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Monday, 30 August 2004
Page: 26771


Senator Brown asked the Minister representing the Minister for Science the following question, upon notice, on 14 July 2004:

With reference to the answers to question on notice Nos 2871 and 2872 (Senate Hansard, 17 June 2004 p. 24214):

(1) Can a copy be provided of the statement made by Ms Donna Staunton in 2000 in which she accepted that nicotine is addictive and that smoking is a major cause of preventable illness in Australian society.

(2) (a) To whom was the statement made; and (b) how and when was it distributed.


Senator Vanstone (Minister for Immigration and Multicultural and Indigenous Affairs and Minister Assisting the Prime Minister for Reconciliation) —The Minister for Science has provided the following answer to the honourable senator's question:

(1) A copy of the letter sent by Ms Staunton to Professor Simon Chapman, on 20 December 2000 is attached.

(2) (a) The letter was addressed to Professor Simon Chapman, Chairman of the Department of Public Health and Community Medicine, University of Sydney and copied to Professor Christine Ewan and Professor Sally Redman (both of the National Breast Cancer Centre).

(b) A copy of the letter was sent by Ms Staunton to the Chair of the National Breast Cancer Centre Board following Professor Chapman's questioning of Ms Staunton's appointment to the Board. The Chair then copied this letter to all members of the Board.

Ms Staunton released the letter to the Sunday Age in April this year and it was later referred to in an article published by that newspaper on 25 April 2004.

Professor Chapman also supplied the letter to the Editor of Australasian Science and extracts from it were published in the July 2004 issue of the magazine. In this issue, Professor Chapman was quoted as saying he copied the letter to the Australian Cancer Society Board and “one or two others”.

Attachment

AMP

20 December 2000

Professor Simon Chapman

Chairman

Dept Public Health & Community Medicine Building

A27 University of Sydney

NSW 2006

Donna Staunton Senior Executive

International Government Affairs AMP Foundation

AMP Limited

33 Alfred Street

Sydney NSW 2000 Australia GPO Box 4134

Sydney NSW 2001 Australia

Telephone 02 9257 7360 Facsimile 02 9257 6126

Email donna_staunton@amp.comau

Dear Professor Chapman

Thank you for your letter dated 14 December 2000.

I was sorry to hear of your mother. I do understand how agonising that sort of death is as my own mother is currently receiving palliative care for disseminated pancreatic cancer. I too feel very cheated that she will not share in the joy of watching my two young children grow up. I am, however, going to spend as much time as I can with her over the coming holidays.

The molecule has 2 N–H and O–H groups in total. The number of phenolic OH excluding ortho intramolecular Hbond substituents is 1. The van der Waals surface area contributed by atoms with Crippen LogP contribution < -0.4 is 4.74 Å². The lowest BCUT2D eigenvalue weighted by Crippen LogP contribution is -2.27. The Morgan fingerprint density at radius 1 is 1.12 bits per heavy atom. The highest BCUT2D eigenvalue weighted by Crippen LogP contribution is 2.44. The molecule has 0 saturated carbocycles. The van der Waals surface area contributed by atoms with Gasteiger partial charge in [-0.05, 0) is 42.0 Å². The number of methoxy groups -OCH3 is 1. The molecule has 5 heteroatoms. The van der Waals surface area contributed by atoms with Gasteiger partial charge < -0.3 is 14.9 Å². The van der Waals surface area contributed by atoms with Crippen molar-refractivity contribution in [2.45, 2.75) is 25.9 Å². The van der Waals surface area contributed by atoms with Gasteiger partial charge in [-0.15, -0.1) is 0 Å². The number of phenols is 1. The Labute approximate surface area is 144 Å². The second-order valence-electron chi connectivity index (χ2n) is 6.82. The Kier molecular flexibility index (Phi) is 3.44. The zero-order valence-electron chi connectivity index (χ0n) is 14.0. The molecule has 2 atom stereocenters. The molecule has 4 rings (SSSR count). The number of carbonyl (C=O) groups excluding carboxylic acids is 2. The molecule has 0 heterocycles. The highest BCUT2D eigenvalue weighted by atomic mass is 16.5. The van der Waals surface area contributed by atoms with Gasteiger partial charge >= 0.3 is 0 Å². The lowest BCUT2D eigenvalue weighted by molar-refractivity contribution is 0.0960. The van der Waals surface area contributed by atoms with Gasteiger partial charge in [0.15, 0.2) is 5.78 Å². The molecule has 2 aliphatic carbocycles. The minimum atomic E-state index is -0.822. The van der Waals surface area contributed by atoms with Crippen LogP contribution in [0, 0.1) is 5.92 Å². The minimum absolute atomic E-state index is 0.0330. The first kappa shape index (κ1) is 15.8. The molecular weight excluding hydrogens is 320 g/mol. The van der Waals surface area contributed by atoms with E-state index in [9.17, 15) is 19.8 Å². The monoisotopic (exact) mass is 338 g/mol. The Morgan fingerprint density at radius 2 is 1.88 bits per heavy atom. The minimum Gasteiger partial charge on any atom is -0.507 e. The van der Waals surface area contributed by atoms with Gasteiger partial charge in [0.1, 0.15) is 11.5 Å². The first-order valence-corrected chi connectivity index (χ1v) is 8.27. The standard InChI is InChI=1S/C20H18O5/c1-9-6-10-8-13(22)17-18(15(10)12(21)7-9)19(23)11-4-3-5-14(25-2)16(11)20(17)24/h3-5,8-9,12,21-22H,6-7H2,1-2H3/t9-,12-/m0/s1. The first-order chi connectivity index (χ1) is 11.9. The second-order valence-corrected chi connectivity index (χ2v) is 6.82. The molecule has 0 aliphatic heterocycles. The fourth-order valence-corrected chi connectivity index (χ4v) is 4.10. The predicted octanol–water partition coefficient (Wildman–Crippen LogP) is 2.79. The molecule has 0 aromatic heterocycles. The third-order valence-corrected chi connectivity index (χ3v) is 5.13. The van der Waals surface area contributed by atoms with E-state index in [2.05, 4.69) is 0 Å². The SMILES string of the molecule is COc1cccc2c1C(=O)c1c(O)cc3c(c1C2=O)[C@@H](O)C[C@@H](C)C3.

Thank you also for your congratulations on my appointment to the Board of the National Breast Cancer Council. I agree that Sally Redman has done an enormous amount to elevate both the status and urgency of breast cancer control in Australia. I look forward to being able to contribute to the ongoing achievements of the Centre through my participation in the Board.

You are not correct in suggesting filet some of my Board colleagues were not fully aware of my “employment” history. It is something about which I have been quite open and all of the NBCC Board members were fully aware of it.

I am sorry that my appointment has caused you distress and I am afraid that you do not read my mind or intent very well. Let me explain and I will try to do the decent thing and in return I would ask you to have the grace to except me at my word.

As a registered nursing sister and then as a young lawyer, it was never my aim to work for the tobacco industry—frankly I stumbled into the work by chance. Having a nursing and legal background was in those days quite unusual and my superiors recognised the advantage I might have in understanding scientific and medical jargon.

Early in my legal career I met a number of senior medical and scientific experts who expressed to me what seemed to be a genuine doubt or at least scepticism about the relationship between smoking and cancer. The views I expressed in 1994 and 1995 were genuinely held by me. I now accept that nicotine is in fact addictive and that smoking is the major cause of preventable illness in Australian society.

I cannot relive the past, but I can assure you that I do not intend to again work for the tobacco industry. In future, I suspect the causes for which I will be using my skills will have a far more common ground between us.

Again I am sorry my past actions and present appointment have caused you so much distress. I hope you are able to accept my reply in the same manner that I have accepted your letter.

Yours sincerely

Donna Staunton

cc: Professor Christine Ewan, National Breast Cancer Centre Professor Sally Redman, National Breast Cancer Centre

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